I’ve been concerned that teachers are not paying enough attention to the health risks they are imposing on our children now that schools require students to use digital devices every day, and at ever younger ages. Ironically, teachers themselves seem to be avoiding this critical education.
What happens to children who use digital devices every day? Researchers and doctors agree that the risks for permanent retinal damage, physical pain, myopia, headaches, anxiety, depression, obesity, diabetes, addiction, and suicide all increase. Add in homework on a device, and you can add sleeplessness, and the well known host of ills that accompany it: more weight gain, more depression, inability to focus, irritability, hyperactivity and poor school performance.
Since publishing “First, Do No Harm,” my first article on EdWords, I have not had much feedback from teachers. The health issues posed by digital devices were recently discussed on BAM! Radio Network, in a Rae Pica interview. I hope you’ll listen to it. You can determine how free of known hazards your own classroom is, and what steps you can take to help protect your students.
It’s important to note that these health issues expand into our children’s overall well being, and how our kids are going to grow up. Here is an article from Psychology Today you might find illuminating. I wrote it for Dr. Victoria Dunckley’s blog. Dr. Dunckley is leading the national conversation about the impact of digital devices on children’s mental health and brain development.
Teachers, please educate yourselves, and do what you can to protect our children from this avoidable damage in your classrooms.
Many people are focused on reducing screen time for children; I’m one of those people. The health risks are enormous for our kids, in a variety of ways, from their vulnerable, undeveloped eyes to their growing bodies and minds.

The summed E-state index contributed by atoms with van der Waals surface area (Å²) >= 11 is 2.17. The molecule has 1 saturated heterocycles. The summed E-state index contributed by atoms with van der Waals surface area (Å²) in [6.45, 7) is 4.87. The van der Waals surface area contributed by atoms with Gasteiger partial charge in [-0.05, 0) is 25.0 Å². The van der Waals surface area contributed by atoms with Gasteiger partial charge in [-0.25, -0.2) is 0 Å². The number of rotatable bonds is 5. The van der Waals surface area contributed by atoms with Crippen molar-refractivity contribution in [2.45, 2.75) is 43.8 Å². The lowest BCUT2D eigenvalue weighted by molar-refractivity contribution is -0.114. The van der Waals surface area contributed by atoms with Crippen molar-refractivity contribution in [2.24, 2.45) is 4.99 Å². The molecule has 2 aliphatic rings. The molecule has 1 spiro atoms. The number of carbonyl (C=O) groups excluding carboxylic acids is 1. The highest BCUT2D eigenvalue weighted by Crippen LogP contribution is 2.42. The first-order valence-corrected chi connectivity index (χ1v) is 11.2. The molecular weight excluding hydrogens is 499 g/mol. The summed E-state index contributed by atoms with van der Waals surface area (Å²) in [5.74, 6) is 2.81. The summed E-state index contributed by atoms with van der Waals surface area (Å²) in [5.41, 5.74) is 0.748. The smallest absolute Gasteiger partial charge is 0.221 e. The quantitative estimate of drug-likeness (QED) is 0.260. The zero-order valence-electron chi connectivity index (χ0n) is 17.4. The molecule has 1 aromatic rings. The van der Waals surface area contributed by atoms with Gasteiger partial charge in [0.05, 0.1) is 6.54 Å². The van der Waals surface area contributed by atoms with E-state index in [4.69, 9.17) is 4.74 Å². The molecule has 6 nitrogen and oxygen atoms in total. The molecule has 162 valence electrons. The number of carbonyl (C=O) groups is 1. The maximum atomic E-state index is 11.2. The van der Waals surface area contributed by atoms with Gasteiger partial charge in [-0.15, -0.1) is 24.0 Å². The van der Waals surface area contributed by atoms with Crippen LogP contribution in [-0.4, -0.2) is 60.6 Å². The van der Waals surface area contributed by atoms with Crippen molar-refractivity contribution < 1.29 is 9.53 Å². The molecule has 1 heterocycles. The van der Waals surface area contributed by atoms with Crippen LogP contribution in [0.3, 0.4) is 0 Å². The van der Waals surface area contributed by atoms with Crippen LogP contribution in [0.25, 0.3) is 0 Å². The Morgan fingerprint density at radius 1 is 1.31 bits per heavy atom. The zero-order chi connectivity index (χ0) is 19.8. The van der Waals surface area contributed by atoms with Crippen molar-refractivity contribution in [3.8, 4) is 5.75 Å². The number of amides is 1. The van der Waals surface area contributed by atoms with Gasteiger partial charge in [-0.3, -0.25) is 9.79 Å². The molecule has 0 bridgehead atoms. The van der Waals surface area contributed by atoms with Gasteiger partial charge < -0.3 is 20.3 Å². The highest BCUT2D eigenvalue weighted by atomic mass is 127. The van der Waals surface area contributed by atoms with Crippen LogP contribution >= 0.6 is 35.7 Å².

And while I am the first to advocate for schools and parents to limit the amount of time our children spend on digital devices, per se, I am also growing increasingly convinced that our emotive relationships with these machines – which correlates to screen time – needs more exploration. What psychological needs are these digital devices filling – and what price is being paid when they dominate our lives?
Not long ago, I reluctantly signed up for a social media account, recognizing the efficacy of that medium for instantly reaching large, targeted audiences. Because I was pursuing the passage of specific statewide legislation, the timeliness of the messaging was important to me, to educate stakeholders and mobilize political support as quickly as possible.
With nearly the same speed that my messages were being sent, my own need to know how my messages were being received, emerged. It was remarkable how quickly I felt compelled to look at my hit count or check for messages. Hit that bar and get that pellet. No pellet? Hit the bar again. Ah. Pellet. Good pellet. Hit the bar. How many people reacted to my message? That’s it?! Send another message. Get another pellet.
It quickly became evident that I was drawn back to the computer with growing frequency, and increased emotional investment. If my message was well received, I felt validated, vindicated, and smart. And if my message was ignored, it was certain proof that no one cared about the things that interested me most, and I felt isolated.
This, from a grown woman, with a lifetime of professional communications and technology experience.
So I can hardly imagine the emotional roller-coaster that many children are now experiencing. It’s very easy to see how cyber-bullying has become such a crisis, since our children’s self-esteem is now hinging on uncontrollable virtual approval, and invisible, shifting, unpredictable digital feedback. The validation we all crave is now seemingly only available to our kids in an artificial way. Even their grades are impersonally emailed to them – no more dirty looks or pats on the back from their teachers.
How uncomfortable, and insecure, then, our children must feel. Whatever approval kids may receive from one another is fleeting, fickle, and unreliable. “Friends” are not real friends. And any embarrassment is amplified, shared universally, and inescapable.